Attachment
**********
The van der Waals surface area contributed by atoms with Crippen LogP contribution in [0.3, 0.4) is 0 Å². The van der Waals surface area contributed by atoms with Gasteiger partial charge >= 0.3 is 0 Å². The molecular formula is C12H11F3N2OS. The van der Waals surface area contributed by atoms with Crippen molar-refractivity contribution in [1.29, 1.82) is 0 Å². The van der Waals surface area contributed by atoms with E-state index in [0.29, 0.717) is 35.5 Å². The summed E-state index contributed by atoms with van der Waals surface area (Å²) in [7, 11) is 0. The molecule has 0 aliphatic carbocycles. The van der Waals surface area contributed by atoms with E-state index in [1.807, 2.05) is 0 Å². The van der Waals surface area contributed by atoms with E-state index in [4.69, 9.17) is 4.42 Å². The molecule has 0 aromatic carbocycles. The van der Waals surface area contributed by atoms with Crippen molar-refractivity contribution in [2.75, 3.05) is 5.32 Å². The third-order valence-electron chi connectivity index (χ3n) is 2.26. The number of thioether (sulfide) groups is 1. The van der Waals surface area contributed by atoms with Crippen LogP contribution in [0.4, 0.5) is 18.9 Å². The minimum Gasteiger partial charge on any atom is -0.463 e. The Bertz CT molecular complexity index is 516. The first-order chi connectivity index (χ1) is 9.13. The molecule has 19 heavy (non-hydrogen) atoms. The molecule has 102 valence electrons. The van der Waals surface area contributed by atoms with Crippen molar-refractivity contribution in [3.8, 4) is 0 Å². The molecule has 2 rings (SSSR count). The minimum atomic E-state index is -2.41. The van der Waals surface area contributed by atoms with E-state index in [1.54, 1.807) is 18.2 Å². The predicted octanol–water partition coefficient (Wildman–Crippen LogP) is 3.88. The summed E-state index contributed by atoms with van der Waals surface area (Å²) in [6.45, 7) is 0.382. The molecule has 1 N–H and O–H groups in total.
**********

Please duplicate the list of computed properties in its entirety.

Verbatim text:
The van der Waals surface area contributed by atoms with Crippen LogP contribution in [0.3, 0.4) is 0 Å². The van der Waals surface area contributed by atoms with Gasteiger partial charge >= 0.3 is 0 Å². The molecular formula is C12H11F3N2OS. The van der Waals surface area contributed by atoms with Crippen molar-refractivity contribution in [1.29, 1.82) is 0 Å². The van der Waals surface area contributed by atoms with E-state index in [0.29, 0.717) is 35.5 Å². The summed E-state index contributed by atoms with van der Waals surface area (Å²) in [7, 11) is 0. The molecule has 0 aliphatic carbocycles. The van der Waals surface area contributed by atoms with E-state index in [1.807, 2.05) is 0 Å². The van der Waals surface area contributed by atoms with E-state index in [4.69, 9.17) is 4.42 Å². The molecule has 0 aromatic carbocycles. The van der Waals surface area contributed by atoms with Crippen molar-refractivity contribution in [2.75, 3.05) is 5.32 Å². The third-order valence-electron chi connectivity index (χ3n) is 2.26. The number of thioether (sulfide) groups is 1. The van der Waals surface area contributed by atoms with Crippen LogP contribution in [0.4, 0.5) is 18.9 Å². The minimum Gasteiger partial charge on any atom is -0.463 e. The Bertz CT molecular complexity index is 516. The first-order chi connectivity index (χ1) is 9.13. The molecule has 19 heavy (non-hydrogen) atoms. The molecule has 102 valence electrons. The van der Waals surface area contributed by atoms with Crippen molar-refractivity contribution in [3.8, 4) is 0 Å². The molecule has 2 rings (SSSR count). The minimum atomic E-state index is -2.41. The van der Waals surface area contributed by atoms with E-state index in [1.54, 1.807) is 18.2 Å². The predicted octanol–water partition coefficient (Wildman–Crippen LogP) is 3.88. The summed E-state index contributed by atoms with van der Waals surface area (Å²) in [6.45, 7) is 0.382. The molecule has 1 N–H and O–H groups in total.